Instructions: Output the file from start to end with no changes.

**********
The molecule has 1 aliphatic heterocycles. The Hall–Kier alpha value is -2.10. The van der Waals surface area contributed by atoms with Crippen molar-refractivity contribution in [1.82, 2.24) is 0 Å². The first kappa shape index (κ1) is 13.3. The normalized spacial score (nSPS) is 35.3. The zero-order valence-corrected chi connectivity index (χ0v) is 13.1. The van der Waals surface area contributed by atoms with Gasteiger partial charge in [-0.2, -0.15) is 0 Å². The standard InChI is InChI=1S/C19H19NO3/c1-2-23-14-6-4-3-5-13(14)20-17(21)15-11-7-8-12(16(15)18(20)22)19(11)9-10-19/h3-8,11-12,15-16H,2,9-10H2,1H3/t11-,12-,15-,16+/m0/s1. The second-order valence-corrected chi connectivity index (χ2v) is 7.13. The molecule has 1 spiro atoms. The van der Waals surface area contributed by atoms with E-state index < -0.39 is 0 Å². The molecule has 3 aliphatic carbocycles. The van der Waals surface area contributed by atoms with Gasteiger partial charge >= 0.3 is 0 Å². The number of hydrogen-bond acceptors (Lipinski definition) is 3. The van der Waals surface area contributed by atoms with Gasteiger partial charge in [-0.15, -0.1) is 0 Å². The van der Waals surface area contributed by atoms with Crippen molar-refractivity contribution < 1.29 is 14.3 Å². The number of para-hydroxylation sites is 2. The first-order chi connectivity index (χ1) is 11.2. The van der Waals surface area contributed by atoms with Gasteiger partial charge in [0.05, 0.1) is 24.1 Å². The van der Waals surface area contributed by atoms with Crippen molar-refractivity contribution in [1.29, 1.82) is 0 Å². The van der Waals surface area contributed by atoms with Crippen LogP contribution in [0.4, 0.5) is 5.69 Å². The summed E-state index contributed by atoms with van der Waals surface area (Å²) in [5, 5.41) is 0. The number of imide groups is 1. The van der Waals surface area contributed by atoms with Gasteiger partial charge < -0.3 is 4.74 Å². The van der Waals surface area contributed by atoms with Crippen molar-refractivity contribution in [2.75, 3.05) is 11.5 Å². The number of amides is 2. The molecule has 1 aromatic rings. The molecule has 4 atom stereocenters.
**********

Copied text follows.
The molecule has 1 aliphatic heterocycles. The Hall–Kier alpha value is -2.10. The van der Waals surface area contributed by atoms with Crippen molar-refractivity contribution in [1.82, 2.24) is 0 Å². The first kappa shape index (κ1) is 13.3. The normalized spacial score (nSPS) is 35.3. The zero-order valence-corrected chi connectivity index (χ0v) is 13.1. The van der Waals surface area contributed by atoms with Gasteiger partial charge in [-0.2, -0.15) is 0 Å². The standard InChI is InChI=1S/C19H19NO3/c1-2-23-14-6-4-3-5-13(14)20-17(21)15-11-7-8-12(16(15)18(20)22)19(11)9-10-19/h3-8,11-12,15-16H,2,9-10H2,1H3/t11-,12-,15-,16+/m0/s1. The second-order valence-corrected chi connectivity index (χ2v) is 7.13. The molecule has 1 spiro atoms. The van der Waals surface area contributed by atoms with E-state index < -0.39 is 0 Å². The molecule has 3 aliphatic carbocycles. The van der Waals surface area contributed by atoms with Gasteiger partial charge >= 0.3 is 0 Å². The number of hydrogen-bond acceptors (Lipinski definition) is 3. The van der Waals surface area contributed by atoms with Gasteiger partial charge in [-0.15, -0.1) is 0 Å². The van der Waals surface area contributed by atoms with Crippen molar-refractivity contribution < 1.29 is 14.3 Å². The number of para-hydroxylation sites is 2. The first-order chi connectivity index (χ1) is 11.2. The van der Waals surface area contributed by atoms with Gasteiger partial charge in [0.05, 0.1) is 24.1 Å². The van der Waals surface area contributed by atoms with Crippen molar-refractivity contribution in [1.29, 1.82) is 0 Å². The van der Waals surface area contributed by atoms with Crippen LogP contribution in [0.4, 0.5) is 5.69 Å². The summed E-state index contributed by atoms with van der Waals surface area (Å²) in [5, 5.41) is 0. The number of imide groups is 1. The van der Waals surface area contributed by atoms with Gasteiger partial charge < -0.3 is 4.74 Å². The van der Waals surface area contributed by atoms with Crippen molar-refractivity contribution in [2.75, 3.05) is 11.5 Å². The number of amides is 2. The molecule has 1 aromatic rings. The molecule has 4 atom stereocenters.